My darkest moment came in February, two months after my husband and I separated. There were boxes stacked in every corner of my house. Boxes I was too tired — and, honestly, too afraid — to unpack. Somehow, remnants of him had survived the move. Tools that he'd touched, clothes that he'd worn, mail that had his name on it.
And then, there was my stuff. Or, at least what was left of everything we'd had together. All the furniture I could squeeze into my tiny new rental, and even some pieces that wouldn't fit. Pieces that I loved too much and was too stubborn to get rid of.
I wasn't adjusting well to my new single life. My husband and I were divorcing after nine years of marriage. I'd never imagined I'd be 31 years old, starting over. But there I was, settling into my new routine and trying to block out the silence.
That particular day in February was a Tuesday. It was one o'clock in the afternoon and I was still in bed, staring up at the ceiling, even though I'd been awake for hours. It didn't really matter; I wasn't being lazy. I had nowhere to be, nobody waiting on me. Just one week earlier, I'd also been laid off from my job. My life, as I knew it, was shattering.
I remember lying there that day, trying to motivate myself to do something worthwhile. Or just do anything, for that matter. But I was stuck. The weight of my problems felt like too much. I wanted to cry, but no tears would come. And, as morbid as it sounds, I remember thinking at the time, "I could die right now and no one would notice. Nobody needs me at all."
Except my dogs. My sweet dogs.
It's strange how it happened, but immediately after having that awful thought, I found myself wondering who would feed my two greyhounds if I were gone. I pictured them being returned to the rescue group where I'd found them, being bounced from one home to another, and it was enough to get me out of bed that day. I thought of them and forgot all my problems — my insecure future, my fears of starting over.
For the rest of the day, I thought of them, instead of myself. I topped off their food and water, gave them both baths and took them to the dog park to let them run. And it was liberating.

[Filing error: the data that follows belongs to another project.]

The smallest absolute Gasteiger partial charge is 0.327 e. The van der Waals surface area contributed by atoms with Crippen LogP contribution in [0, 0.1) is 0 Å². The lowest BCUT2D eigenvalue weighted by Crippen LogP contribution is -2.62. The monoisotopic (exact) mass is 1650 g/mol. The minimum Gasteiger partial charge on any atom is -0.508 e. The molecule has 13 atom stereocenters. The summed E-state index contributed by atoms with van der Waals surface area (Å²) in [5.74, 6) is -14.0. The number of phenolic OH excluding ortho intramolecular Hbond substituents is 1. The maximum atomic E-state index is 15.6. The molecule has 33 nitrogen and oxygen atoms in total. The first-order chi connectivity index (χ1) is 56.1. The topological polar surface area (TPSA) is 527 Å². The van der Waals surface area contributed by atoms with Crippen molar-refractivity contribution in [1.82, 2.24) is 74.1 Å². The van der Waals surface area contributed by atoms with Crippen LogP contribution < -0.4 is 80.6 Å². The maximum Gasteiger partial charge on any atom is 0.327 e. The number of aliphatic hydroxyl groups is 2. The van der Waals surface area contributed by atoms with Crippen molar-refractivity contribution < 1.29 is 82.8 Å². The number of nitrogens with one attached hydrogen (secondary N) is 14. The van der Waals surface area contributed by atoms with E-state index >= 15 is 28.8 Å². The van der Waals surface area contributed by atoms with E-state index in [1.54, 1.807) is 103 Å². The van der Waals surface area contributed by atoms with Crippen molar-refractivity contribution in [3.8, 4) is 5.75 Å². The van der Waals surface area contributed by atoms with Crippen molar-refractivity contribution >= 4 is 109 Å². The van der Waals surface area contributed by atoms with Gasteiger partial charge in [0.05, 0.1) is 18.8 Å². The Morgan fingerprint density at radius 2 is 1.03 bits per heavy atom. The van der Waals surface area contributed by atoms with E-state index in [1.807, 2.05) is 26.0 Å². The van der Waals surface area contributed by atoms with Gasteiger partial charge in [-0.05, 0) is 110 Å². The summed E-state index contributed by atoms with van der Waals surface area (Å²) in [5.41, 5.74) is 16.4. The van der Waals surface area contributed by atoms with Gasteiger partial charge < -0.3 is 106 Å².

Truth be told, when my ex and I adopted my dogs, I should have known what was coming down the road. He'd been hesitant about the idea altogether. He'd asked me, "If you were single would you still want them?" He'd wanted me to sign a contract stating I'd take them if we ever separated.
At the time, I thought it was just another one of our ridiculous arguments. Obviously, I knew that we had our fair share of problems, but that's all I thought they were — our problems. The things he and I had to deal with weren't unusual, just like every couple in existence deals with their problems, too. I've never been one who romanticized love, or believed that with the right person everything would be perfect. Because love isn't perfect for anyone.
So, I didn't see that things were falling apart. To him, our problems weren't really "ours" at all. They were my problems with him and his problems with me, and he had no interest in trying to solve them anymore.
If you were to ask me how I've survived my divorce, I'd answer simply, "Rusty and Lilly."
I'd think of all the moments when those two beautiful creatures were literally the only ones who were there for me. And not because of a lack of caring or love or support from my family and friends, but because of my own stubbornness and prideful nature.
I'd think of all the moments where I lied by saying that I was OK, only to go home and break down later. All those moments where I pretended my heart wasn't broken, or stayed in instead of going out because my eyes were red and swollen. All those moments that no one saw how I was truly handling things, because I refused to show them — the only ones who were there were my dogs.
Rusty, my goofy boy, who can make me smile just by looking at me.
And, Lilly, my soul sister, who would nudge me with her nose each time she found me crying.
If you were to look at their adoption forms it would be easy to assume that I rescued them. That's what people often say to me, at least. When they find out that my dogs used to be racers and grew up raised in kennels, they say, "You saved them, you sweet thing."
But it's not really true. That's only part of the story. Sure, I may have welcomed two retired racers into my home, but I didn't save them. As corny as it sounds, they saved me.
They make me feel protected when I'd otherwise feel alone. When I come home, they're right there waiting.
They don't judge me, or need me to be anything that I'm not. They don't care if I'm perfect, or if I'm struggling. And the simplest things make them happy — car rides and walks, or to just lying beside me.
When I look back now, I honestly don't know what would have happened on that day in February if it weren't for these dogs who needed me then and gave me a sense of family.
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